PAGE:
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The peace dividend: military spending cuts and economic growth

Malcolm Knight, Norman Loayza () and Delano Villanueva ()

No 1577, Policy Research Working Paper Series from The World Bank

Abstract: Conventional wisdom suggests that reducing military spending may improve a country's economic growth, but empirical studies have produced ambiguous results on this point. Extending a standard growth model, the authors exploit both cross-section and time-series dimensions of available data to get consistent estimates of the growth-retarding effects of military spending. Military spending is growth-retarding because of its adverse impact on capital formation and resourceallocation. Model simulation results suggest a substantial long-term peace dividend - in the form of higher capacity output per capita - that may result from: 1) markedly lower military spending in most regions in the late 1980s; and 2) future cuts in military spending if global peace is secured.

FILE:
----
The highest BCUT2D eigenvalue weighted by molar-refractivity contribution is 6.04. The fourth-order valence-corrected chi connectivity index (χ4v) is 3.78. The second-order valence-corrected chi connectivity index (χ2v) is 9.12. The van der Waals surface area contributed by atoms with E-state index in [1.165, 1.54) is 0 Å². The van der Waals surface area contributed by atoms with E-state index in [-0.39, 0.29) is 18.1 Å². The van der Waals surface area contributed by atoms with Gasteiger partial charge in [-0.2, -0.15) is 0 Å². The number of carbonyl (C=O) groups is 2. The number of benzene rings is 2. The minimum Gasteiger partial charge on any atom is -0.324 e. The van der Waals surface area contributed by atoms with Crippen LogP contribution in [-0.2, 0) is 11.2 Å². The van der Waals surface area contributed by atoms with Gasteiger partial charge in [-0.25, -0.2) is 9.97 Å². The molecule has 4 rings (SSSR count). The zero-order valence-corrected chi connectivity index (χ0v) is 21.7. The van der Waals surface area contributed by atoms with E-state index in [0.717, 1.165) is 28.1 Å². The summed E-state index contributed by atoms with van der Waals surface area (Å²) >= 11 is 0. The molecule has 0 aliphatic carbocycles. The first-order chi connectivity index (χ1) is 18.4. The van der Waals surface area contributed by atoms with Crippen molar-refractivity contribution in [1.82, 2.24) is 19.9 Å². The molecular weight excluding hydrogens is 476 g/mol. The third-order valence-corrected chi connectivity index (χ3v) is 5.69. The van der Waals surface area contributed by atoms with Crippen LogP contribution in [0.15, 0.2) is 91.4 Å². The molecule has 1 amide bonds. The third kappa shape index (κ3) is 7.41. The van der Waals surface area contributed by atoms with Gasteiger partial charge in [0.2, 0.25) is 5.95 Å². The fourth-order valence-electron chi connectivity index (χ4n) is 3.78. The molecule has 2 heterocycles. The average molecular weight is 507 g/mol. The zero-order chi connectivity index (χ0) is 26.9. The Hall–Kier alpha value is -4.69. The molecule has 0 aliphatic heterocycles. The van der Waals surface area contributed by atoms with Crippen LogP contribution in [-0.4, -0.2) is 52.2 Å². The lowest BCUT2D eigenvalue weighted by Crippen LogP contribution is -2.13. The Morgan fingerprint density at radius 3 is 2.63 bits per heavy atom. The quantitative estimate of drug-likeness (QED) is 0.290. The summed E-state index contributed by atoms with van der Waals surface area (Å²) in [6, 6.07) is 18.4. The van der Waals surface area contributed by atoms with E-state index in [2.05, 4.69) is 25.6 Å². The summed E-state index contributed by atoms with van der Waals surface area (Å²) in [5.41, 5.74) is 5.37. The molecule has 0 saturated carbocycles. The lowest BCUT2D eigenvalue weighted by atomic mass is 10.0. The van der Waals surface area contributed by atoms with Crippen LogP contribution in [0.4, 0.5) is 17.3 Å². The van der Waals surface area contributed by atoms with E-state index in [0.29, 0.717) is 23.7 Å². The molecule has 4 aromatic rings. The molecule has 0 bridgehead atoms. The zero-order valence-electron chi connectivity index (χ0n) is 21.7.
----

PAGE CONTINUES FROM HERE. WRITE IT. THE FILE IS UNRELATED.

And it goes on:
Keywords: Legal Products; Peace&Peacekeeping; Economic Theory&Research; Environmental Economics&Policies; Decentralization; Peace&Peacekeeping; Achieving Shared Growth; Inequality; Economic Theory&Research; Legal Products (search for similar items in EconPapers)
Date: 1996-02-29
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Journal Article: The Peace Dividend: Military Spending Cuts and Economic Growth (1996) Downloads
Working Paper: The Peace Dividend; Military Spending Cuts and Economic Growth (1995) Downloads
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